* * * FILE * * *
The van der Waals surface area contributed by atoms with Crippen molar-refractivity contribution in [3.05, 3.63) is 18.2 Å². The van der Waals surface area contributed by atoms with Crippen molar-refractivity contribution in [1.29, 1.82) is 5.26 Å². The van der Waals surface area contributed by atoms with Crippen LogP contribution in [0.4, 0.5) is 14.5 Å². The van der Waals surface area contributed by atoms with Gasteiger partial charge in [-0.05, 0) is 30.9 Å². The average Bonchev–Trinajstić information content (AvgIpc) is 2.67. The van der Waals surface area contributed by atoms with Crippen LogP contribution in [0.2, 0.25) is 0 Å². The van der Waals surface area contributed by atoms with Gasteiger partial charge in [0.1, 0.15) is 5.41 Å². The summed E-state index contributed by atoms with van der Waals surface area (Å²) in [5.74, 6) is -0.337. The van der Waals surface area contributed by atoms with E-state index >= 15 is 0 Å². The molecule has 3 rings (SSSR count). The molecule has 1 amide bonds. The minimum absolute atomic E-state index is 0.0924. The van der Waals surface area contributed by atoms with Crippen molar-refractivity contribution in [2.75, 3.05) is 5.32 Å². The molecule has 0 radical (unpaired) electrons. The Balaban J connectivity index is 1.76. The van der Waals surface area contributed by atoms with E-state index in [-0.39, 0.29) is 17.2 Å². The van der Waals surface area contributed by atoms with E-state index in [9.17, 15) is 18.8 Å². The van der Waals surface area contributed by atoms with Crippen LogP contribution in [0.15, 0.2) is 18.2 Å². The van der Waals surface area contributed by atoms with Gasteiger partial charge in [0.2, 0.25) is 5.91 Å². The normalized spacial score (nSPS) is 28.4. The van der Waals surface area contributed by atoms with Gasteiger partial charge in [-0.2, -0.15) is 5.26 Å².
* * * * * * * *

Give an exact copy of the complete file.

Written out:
The van der Waals surface area contributed by atoms with Crippen molar-refractivity contribution in [3.05, 3.63) is 18.2 Å². The van der Waals surface area contributed by atoms with Crippen molar-refractivity contribution in [1.29, 1.82) is 5.26 Å². The van der Waals surface area contributed by atoms with Crippen LogP contribution in [0.4, 0.5) is 14.5 Å². The van der Waals surface area contributed by atoms with Gasteiger partial charge in [-0.05, 0) is 30.9 Å². The average Bonchev–Trinajstić information content (AvgIpc) is 2.67. The van der Waals surface area contributed by atoms with Crippen LogP contribution in [0.2, 0.25) is 0 Å². The van der Waals surface area contributed by atoms with Gasteiger partial charge in [0.1, 0.15) is 5.41 Å². The summed E-state index contributed by atoms with van der Waals surface area (Å²) in [5.74, 6) is -0.337. The van der Waals surface area contributed by atoms with E-state index >= 15 is 0 Å². The molecule has 3 rings (SSSR count). The molecule has 1 amide bonds. The minimum absolute atomic E-state index is 0.0924. The van der Waals surface area contributed by atoms with Crippen molar-refractivity contribution in [2.75, 3.05) is 5.32 Å². The molecule has 0 radical (unpaired) electrons. The Balaban J connectivity index is 1.76. The van der Waals surface area contributed by atoms with E-state index in [-0.39, 0.29) is 17.2 Å². The van der Waals surface area contributed by atoms with E-state index in [9.17, 15) is 18.8 Å². The van der Waals surface area contributed by atoms with Crippen LogP contribution in [0.15, 0.2) is 18.2 Å². The van der Waals surface area contributed by atoms with Gasteiger partial charge in [0.2, 0.25) is 5.91 Å². The normalized spacial score (nSPS) is 28.4. The van der Waals surface area contributed by atoms with Gasteiger partial charge in [-0.2, -0.15) is 5.26 Å².